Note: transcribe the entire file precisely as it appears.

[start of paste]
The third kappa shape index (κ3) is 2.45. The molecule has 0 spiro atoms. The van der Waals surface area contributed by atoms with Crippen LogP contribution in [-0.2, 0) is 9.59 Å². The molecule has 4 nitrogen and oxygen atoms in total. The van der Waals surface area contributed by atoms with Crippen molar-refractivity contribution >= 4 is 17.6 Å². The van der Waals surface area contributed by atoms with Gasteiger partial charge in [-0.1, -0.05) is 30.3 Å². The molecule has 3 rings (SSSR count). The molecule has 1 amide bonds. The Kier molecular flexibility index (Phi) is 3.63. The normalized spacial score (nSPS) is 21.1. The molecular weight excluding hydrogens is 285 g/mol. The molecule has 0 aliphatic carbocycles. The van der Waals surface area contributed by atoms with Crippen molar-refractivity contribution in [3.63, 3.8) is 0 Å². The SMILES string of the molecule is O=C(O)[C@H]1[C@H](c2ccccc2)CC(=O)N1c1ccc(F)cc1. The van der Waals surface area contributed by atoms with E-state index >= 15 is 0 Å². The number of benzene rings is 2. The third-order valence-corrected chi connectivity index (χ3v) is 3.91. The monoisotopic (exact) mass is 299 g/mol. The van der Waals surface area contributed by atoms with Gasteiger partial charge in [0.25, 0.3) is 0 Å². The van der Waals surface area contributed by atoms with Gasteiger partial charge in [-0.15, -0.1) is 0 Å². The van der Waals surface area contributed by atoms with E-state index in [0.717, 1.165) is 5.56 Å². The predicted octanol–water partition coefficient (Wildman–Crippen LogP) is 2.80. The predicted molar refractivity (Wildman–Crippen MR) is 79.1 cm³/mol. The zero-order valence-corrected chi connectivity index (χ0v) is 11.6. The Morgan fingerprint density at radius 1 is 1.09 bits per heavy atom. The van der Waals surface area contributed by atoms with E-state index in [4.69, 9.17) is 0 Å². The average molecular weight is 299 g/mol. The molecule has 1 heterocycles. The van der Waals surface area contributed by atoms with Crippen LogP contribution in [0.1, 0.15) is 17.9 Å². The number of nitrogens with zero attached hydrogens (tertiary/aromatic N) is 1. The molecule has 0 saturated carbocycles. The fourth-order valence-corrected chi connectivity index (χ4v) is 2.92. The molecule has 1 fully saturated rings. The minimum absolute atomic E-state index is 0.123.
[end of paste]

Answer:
The third kappa shape index (κ3) is 2.45. The molecule has 0 spiro atoms. The van der Waals surface area contributed by atoms with Crippen LogP contribution in [-0.2, 0) is 9.59 Å². The molecule has 4 nitrogen and oxygen atoms in total. The van der Waals surface area contributed by atoms with Crippen molar-refractivity contribution >= 4 is 17.6 Å². The van der Waals surface area contributed by atoms with Gasteiger partial charge in [-0.1, -0.05) is 30.3 Å². The molecule has 3 rings (SSSR count). The molecule has 1 amide bonds. The Kier molecular flexibility index (Phi) is 3.63. The normalized spacial score (nSPS) is 21.1. The molecular weight excluding hydrogens is 285 g/mol. The molecule has 0 aliphatic carbocycles. The van der Waals surface area contributed by atoms with Crippen molar-refractivity contribution in [3.63, 3.8) is 0 Å². The SMILES string of the molecule is O=C(O)[C@H]1[C@H](c2ccccc2)CC(=O)N1c1ccc(F)cc1. The van der Waals surface area contributed by atoms with E-state index >= 15 is 0 Å². The number of benzene rings is 2. The third-order valence-corrected chi connectivity index (χ3v) is 3.91. The monoisotopic (exact) mass is 299 g/mol. The van der Waals surface area contributed by atoms with Gasteiger partial charge in [0.25, 0.3) is 0 Å². The van der Waals surface area contributed by atoms with Gasteiger partial charge in [-0.15, -0.1) is 0 Å². The van der Waals surface area contributed by atoms with E-state index in [0.717, 1.165) is 5.56 Å². The predicted octanol–water partition coefficient (Wildman–Crippen LogP) is 2.80. The predicted molar refractivity (Wildman–Crippen MR) is 79.1 cm³/mol. The zero-order valence-corrected chi connectivity index (χ0v) is 11.6. The Morgan fingerprint density at radius 1 is 1.09 bits per heavy atom. The van der Waals surface area contributed by atoms with E-state index in [4.69, 9.17) is 0 Å². The average molecular weight is 299 g/mol. The molecule has 1 heterocycles. The van der Waals surface area contributed by atoms with Crippen LogP contribution in [0.1, 0.15) is 17.9 Å². The number of nitrogens with zero attached hydrogens (tertiary/aromatic N) is 1. The molecule has 0 saturated carbocycles. The fourth-order valence-corrected chi connectivity index (χ4v) is 2.92. The molecule has 1 fully saturated rings. The minimum absolute atomic E-state index is 0.123.